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ADHD- Ritalin (often misspelled as Ritlan)


Ritalin - ADHD and the drugging of children

Why Ritalin Rules

By MARY EBERSTADT, April 1999, Policy Review, Heritage Foundation, Washington D.C., U.S.A.

There are stories that are mere signs of the times, and then there are stories so emblematic of a particular time and place that they demand to be designated cultural landmarks. Such a story was the New York Times front-page report on January 18 appearing under the tame, even soporific headline, "For School Nurses, More Than Tending the Sick."

"Ritalin, Ritalin, seizure drugs, Ritalin," in the words of its sing-song opening. "So goes the rhythm of noontime" for a typical school nurse in East Boston "as she trots her tray of brown plastic vials and paper water cups from class to class, dispensing pills into outstretched young palms." For this nurse, as for her counterparts in middle- and upper-middle class schools across the country, the days routine is now driven by what the Times dubs "a ticklish question," to wit: "With the number of children across the country taking Ritalin estimated at well over three million, more than double the 1990 figure, who should be giving out the pills?"

"With nurses often serving more than one school at a time," the story goes on to explain, "the whole middle of the day can be taken up in a school-to-school scurry to dole out drugs." Massachusetts, for its part, has taken to having the nurse deputize "anyone from a principal to a secretary" to share the burden. In Florida, where the ratio of school nurses to students is particularly low, "many schools have clerical workers hand out the pills." So many pills, and so few professionals to go around. What else are the authorities to do? More ..

Newspaper Articles

It's Tough to be a Boy in American Schools

It's a bad time to be a boy in America, Christina Sommers says in her important new book, The War Against Boys. We are turning against boys, she writes. Boys need discipline, respect and moral guidance. They do not need to be pathologized. Sommer's book is packed with examples of the anti-male attitudes that pervade the public schools.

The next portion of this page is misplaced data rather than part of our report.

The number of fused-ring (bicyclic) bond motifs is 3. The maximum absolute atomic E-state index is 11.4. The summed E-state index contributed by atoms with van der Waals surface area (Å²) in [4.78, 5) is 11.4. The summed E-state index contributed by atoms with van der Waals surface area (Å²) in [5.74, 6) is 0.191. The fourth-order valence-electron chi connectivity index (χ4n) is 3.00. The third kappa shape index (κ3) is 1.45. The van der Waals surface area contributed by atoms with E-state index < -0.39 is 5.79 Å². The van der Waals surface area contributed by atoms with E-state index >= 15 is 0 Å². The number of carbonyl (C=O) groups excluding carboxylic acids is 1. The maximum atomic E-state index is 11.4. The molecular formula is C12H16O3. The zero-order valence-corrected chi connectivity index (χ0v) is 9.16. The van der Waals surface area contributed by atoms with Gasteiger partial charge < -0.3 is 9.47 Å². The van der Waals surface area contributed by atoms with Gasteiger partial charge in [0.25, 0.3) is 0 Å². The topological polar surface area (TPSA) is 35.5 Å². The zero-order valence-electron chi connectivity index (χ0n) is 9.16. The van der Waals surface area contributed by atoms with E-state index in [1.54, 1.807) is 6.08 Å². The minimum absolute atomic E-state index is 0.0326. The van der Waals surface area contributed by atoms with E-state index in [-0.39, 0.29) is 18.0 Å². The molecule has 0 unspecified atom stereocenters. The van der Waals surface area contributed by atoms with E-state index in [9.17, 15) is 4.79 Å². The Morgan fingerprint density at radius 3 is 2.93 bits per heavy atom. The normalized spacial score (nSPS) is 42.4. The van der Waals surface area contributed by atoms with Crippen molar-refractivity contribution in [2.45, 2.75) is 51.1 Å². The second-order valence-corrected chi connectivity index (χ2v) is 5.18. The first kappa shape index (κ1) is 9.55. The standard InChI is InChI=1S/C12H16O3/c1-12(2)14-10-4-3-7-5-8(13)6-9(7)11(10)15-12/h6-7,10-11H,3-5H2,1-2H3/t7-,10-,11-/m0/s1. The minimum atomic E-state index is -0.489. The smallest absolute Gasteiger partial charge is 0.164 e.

In my eldest daughter's pre-kindergarten class, run by parents in Greenwich Village, the children were from all sorts of ethnic and class backgrounds, but they always sorted themselves out by sex. The girls sat quietly at tables, drawing and talking. The boys all ran around screaming like maniacs, bouncing off the walls, raising so much ear-splitting commotion that my first reaction each day was a fleeting urge to strangle them all.

I do not believe that these male tots were acting out their assigned masculine gender roles in the patriarchical order. I think the obvious is true: Boys are different from girls. They like rough-and-tumble play. When they alight somewhere, they build something, then knock it down. They are not much interested in sitting quietly, talking about their feelings or working on relationships. They like action, preferably something involving noise, conflict and triumph.

Teachers know that girls are better suited to schooling. So if you want to teach boys, allowances must be made. One of the tragedies of the last 20 years or so is that school systems are increasingly unwilling to make those allowances. Instead, in the wake of the feminist movement, they have absorbed anti-male attitudes almost without controversy. They are now more likely to see ordinary boy behavior as something dangerous that must be reined in. Or they may tighten the screws on boys by drafting extraordinarily broad zero-tolerance and sexual-harassment policies. Worse, they may simply decide that the most active boys are suffering from attention deficit disorder and dope them up with Ritalin.  More ..


Macleans.ca

Attention deficit disorder on the rise in girls

Maclean's Magazine, Karen Richardson, December 23, 2003

The number of girls being diagnosed with attention deficit/hyperactivity disorder (ADHD) has "strikingly increased," according to U.S. research.

ADHD is a common childhood behavioural disorder that can persist into adulthood. Children with ADHD may have trouble functioning at home and in school because they are unable to focus, are impulsive or are easily distracted.

From 1990 to 2000, the rates of ADHD diagnosis and treatment increased significantly among children ages five through 18 years, according to researchers from Washington State University in Spokane. More ..


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